Many New Zealand politicians give away a large portion of their salaries to needy causes but they don’t make a song and dance about it because a) lots of MPs do it b) boasting about charity donations is a rich man’s game, and the reason we have decent salaries for MPs is to prevent politics being the preserve of the wealthy c) it’s just crass to give to a needy cause and then ask to be deified for it. None of that has stopped John Key humbly informing New Zealanders of his big wallet twice in recent weeks saying he gives away most of his current MP’s salary and would do the same as PM (a drop in the bucket to a man worth $50 mil plus, of course). It reminds me of this:
It also annoys me on a more fundamental level. If you acknowledge there is poverty and need in society and that redistribution of wealth from the wealthy to the poor needs to take place to ease that problem there are two basic options. Charity, which is great for its flexibility and the direct sense of giving the donor receives but is often reliant on the personal whims of wealthy individuals like Key, meaning only the â€˜deserving poor’ get help, and social welfare programmes which are comprehensive and impartial, if also behemoths. In unison, the two do much good and both could use more money. So, it’s disappointing, indeed flabbergasting, to see Key extolling his personal charity one day and attacking social welfare, which helps far more people, the next. Does he really care about helping those in poverty or is he more interested in his public image?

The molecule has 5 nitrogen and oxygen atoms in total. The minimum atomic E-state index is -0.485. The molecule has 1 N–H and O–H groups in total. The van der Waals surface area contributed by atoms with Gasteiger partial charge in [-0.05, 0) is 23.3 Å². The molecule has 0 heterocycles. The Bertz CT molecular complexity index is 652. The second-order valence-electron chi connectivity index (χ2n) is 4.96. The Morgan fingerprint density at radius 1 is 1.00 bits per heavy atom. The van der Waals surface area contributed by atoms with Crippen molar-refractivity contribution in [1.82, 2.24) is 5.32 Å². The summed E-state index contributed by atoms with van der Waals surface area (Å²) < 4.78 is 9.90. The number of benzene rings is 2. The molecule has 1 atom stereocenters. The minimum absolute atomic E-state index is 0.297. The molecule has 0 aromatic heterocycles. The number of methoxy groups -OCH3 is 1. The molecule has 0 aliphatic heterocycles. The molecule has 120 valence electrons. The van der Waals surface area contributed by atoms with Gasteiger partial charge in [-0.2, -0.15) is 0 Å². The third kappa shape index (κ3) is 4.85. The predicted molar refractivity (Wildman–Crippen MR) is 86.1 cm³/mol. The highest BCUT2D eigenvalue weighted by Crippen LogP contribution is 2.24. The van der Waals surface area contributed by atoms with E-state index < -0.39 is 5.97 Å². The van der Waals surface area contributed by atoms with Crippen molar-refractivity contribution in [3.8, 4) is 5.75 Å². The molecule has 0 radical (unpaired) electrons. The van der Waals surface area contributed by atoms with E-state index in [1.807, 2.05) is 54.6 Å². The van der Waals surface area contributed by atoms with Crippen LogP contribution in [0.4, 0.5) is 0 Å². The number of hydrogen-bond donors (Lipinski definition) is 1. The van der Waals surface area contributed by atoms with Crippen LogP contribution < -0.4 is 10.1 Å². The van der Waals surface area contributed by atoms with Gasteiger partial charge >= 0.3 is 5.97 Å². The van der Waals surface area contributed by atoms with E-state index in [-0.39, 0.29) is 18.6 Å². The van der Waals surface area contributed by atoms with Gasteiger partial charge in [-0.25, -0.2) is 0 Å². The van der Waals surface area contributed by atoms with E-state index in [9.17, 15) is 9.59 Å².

[In response to Key’s boosting, Ruth Dyson is asked about her charitable giving here, 3/4 of the way through]